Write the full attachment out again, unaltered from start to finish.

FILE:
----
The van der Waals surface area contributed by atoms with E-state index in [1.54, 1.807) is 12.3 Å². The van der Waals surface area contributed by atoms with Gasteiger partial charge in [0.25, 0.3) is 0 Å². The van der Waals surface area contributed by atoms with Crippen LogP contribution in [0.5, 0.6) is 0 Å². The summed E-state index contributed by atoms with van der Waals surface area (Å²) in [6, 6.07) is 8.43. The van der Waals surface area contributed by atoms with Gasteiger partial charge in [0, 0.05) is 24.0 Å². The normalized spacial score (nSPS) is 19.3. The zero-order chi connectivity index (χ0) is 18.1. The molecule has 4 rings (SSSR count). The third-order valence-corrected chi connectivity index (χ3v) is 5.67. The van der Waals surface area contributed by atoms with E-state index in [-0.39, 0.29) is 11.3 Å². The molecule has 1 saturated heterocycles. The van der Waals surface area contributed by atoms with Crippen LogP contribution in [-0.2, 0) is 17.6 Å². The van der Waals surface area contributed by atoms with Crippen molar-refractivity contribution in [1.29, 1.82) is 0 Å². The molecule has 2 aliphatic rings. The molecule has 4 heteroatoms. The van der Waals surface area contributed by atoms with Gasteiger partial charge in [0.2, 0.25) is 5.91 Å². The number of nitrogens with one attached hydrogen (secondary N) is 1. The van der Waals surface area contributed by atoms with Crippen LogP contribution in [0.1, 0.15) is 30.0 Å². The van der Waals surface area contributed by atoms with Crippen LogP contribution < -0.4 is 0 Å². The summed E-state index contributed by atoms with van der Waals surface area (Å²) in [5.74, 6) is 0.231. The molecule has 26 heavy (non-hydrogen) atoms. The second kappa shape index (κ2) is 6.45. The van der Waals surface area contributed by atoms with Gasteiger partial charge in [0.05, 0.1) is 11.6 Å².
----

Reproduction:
The van der Waals surface area contributed by atoms with E-state index in [1.54, 1.807) is 12.3 Å². The van der Waals surface area contributed by atoms with Gasteiger partial charge in [0.25, 0.3) is 0 Å². The van der Waals surface area contributed by atoms with Crippen LogP contribution in [0.5, 0.6) is 0 Å². The summed E-state index contributed by atoms with van der Waals surface area (Å²) in [6, 6.07) is 8.43. The van der Waals surface area contributed by atoms with Gasteiger partial charge in [0, 0.05) is 24.0 Å². The normalized spacial score (nSPS) is 19.3. The zero-order chi connectivity index (χ0) is 18.1. The molecule has 4 rings (SSSR count). The third-order valence-corrected chi connectivity index (χ3v) is 5.67. The van der Waals surface area contributed by atoms with E-state index in [-0.39, 0.29) is 11.3 Å². The molecule has 1 saturated heterocycles. The van der Waals surface area contributed by atoms with Crippen LogP contribution in [-0.2, 0) is 17.6 Å². The van der Waals surface area contributed by atoms with Crippen molar-refractivity contribution in [1.29, 1.82) is 0 Å². The molecule has 2 aliphatic rings. The molecule has 4 heteroatoms. The van der Waals surface area contributed by atoms with Gasteiger partial charge in [0.2, 0.25) is 5.91 Å². The number of nitrogens with one attached hydrogen (secondary N) is 1. The van der Waals surface area contributed by atoms with Crippen LogP contribution in [0.1, 0.15) is 30.0 Å². The van der Waals surface area contributed by atoms with Crippen LogP contribution < -0.4 is 0 Å². The summed E-state index contributed by atoms with van der Waals surface area (Å²) in [5.74, 6) is 0.231. The molecule has 26 heavy (non-hydrogen) atoms. The second kappa shape index (κ2) is 6.45. The van der Waals surface area contributed by atoms with Gasteiger partial charge in [0.05, 0.1) is 11.6 Å².